Monster Road (Dir. Brett Ingram, 80 minutes, 2004)
Monster Road is a documentary feature exploring the wildly fantastic worlds of legendary animator Bruce Bickford. Tracing the origins of Bickford’s iconoclastic worldview, the film journeys back to Bickford's childhood in a competitive household during the paranoia of the Cold War, and examines his relationship with his father, George, who is facing the onset of Alzheimer’s Disease.
Monster Road premiered at the 2004 Slamdance Film Festival where it won “Best Documentary,” eventually screening at over 100 festivals, museums, and cinemas around the world, winning sixteen awards before premiering on Sundance Channel in 2005.
Bruce Bickford’s collaborations with rock musician Frank Zappa (Baby Snakes, Dub Room Special, The Amazing Mr. Bickford) in the 1970s made him an international cult figure. Three decades later, the aging animator works alone in a basement studio near Seattle, producing films for no apparent audience. Enchanted forests, animated torture chambers, hamburgers that morph into mythical monsters, and epic battles between giants, fairies, and anachronistic historical figures populate just a small corner of Bickford’s animated universe.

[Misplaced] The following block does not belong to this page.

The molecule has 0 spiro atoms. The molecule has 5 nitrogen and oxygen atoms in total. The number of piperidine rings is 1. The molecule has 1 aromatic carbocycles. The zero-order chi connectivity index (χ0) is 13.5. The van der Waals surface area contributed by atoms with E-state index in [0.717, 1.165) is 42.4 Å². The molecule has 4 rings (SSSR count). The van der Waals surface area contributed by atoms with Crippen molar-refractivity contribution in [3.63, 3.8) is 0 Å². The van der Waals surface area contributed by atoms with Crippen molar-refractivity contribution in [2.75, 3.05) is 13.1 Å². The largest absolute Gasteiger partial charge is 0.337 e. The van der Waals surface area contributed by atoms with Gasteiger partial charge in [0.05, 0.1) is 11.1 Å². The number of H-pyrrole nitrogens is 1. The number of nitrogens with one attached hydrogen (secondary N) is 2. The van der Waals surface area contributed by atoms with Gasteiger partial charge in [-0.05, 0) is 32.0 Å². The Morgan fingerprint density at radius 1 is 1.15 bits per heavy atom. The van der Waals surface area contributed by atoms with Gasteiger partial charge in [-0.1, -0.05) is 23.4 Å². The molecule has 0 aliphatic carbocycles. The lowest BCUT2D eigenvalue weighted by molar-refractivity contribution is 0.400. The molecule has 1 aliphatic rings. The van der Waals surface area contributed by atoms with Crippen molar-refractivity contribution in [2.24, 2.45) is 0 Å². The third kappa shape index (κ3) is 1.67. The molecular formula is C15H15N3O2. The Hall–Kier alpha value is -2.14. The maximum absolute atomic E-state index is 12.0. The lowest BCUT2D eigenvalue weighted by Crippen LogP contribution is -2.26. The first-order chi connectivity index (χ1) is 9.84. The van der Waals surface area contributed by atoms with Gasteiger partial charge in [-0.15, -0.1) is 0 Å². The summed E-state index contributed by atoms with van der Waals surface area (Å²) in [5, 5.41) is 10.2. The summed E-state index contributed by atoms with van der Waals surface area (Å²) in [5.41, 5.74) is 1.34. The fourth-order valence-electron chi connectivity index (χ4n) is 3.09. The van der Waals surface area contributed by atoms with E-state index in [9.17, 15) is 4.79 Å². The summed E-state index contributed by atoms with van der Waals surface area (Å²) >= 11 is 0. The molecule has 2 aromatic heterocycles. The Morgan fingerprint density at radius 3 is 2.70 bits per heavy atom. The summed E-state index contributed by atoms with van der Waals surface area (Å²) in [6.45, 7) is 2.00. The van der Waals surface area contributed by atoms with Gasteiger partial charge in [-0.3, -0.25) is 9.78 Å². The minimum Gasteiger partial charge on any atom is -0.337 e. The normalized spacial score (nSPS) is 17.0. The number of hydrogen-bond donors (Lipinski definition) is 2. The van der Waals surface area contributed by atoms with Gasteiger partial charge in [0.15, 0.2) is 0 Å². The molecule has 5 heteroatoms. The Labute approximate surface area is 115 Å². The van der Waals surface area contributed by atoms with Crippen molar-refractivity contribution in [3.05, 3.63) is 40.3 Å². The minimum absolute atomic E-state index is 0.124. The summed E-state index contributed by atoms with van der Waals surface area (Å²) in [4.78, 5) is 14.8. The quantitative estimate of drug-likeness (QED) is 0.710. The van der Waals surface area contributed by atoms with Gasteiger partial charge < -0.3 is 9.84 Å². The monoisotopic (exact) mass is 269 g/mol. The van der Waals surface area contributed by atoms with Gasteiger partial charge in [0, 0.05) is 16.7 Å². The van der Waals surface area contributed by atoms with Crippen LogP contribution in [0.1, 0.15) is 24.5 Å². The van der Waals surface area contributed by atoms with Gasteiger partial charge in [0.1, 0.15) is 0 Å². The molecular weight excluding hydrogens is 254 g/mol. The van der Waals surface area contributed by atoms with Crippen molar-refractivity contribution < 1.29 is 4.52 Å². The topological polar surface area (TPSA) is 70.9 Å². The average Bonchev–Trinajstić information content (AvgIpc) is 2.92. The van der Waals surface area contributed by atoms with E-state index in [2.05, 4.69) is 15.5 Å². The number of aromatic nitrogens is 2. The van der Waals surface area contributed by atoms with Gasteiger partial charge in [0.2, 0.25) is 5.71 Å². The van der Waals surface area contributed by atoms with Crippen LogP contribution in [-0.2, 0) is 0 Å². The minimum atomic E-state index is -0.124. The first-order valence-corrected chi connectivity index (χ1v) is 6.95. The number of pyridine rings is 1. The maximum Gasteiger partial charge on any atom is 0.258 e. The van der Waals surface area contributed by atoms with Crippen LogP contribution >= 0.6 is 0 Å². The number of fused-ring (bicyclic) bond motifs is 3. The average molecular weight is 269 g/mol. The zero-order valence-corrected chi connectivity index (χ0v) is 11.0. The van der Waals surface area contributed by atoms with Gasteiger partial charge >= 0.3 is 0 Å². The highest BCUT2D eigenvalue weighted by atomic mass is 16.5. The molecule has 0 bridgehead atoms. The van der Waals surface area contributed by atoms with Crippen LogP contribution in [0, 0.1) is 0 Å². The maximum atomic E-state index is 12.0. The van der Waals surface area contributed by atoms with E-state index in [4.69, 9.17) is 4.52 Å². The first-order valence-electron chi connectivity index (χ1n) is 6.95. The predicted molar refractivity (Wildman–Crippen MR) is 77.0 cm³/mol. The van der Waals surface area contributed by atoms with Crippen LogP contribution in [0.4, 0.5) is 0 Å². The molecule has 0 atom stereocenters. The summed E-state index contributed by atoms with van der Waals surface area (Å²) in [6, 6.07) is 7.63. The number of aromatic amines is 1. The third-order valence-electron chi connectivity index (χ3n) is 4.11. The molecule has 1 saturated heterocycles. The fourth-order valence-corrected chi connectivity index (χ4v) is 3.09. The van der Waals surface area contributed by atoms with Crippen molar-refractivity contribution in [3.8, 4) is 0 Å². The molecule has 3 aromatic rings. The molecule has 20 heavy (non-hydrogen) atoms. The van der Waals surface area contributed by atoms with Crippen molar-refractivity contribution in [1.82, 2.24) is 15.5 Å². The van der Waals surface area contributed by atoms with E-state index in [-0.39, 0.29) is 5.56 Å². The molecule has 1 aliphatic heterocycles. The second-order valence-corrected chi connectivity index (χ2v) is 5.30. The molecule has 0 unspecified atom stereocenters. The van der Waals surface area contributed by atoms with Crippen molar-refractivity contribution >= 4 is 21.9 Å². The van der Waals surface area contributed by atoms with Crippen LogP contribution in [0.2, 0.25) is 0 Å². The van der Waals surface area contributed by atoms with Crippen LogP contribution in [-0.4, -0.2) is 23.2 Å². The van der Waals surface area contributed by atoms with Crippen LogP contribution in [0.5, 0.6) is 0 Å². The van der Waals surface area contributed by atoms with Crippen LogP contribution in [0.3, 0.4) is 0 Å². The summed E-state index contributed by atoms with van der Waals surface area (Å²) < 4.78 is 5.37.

Bruce is the sole caretaker of his father George, a retired aerospace engineer of the Cold War era who faces the onset of Alzheimer’s disease. George’s talents for maximizing the space inside missiles are mirrored by his son’s animations, which often contain dozens of matchstick-sized figures fighting battles on a set the size of a grapefruit. George’s wondrous musings on the mysteries of the universe reveal a deep admiration for the implicit architect of such splendor while atheism prevents him from admitting the possibility of a God. Painfully piercing the fog of his memories, George considers the suffering of a life spent disengaged from his family and centered on the imperfections in those around him.
While the Bickfords lived a normal suburban life by all outward appearances, the brutality of Bruce’s childhood drawings and subsequent animation hints at a darker underbelly. Questions are raised for which there are no easy answers. Monster Road untangles myriad personal, artistic, and philosophical strands from the Bickford’s lives to illuminate an intricate web of influences that fuel Bruce’s cinematic visions.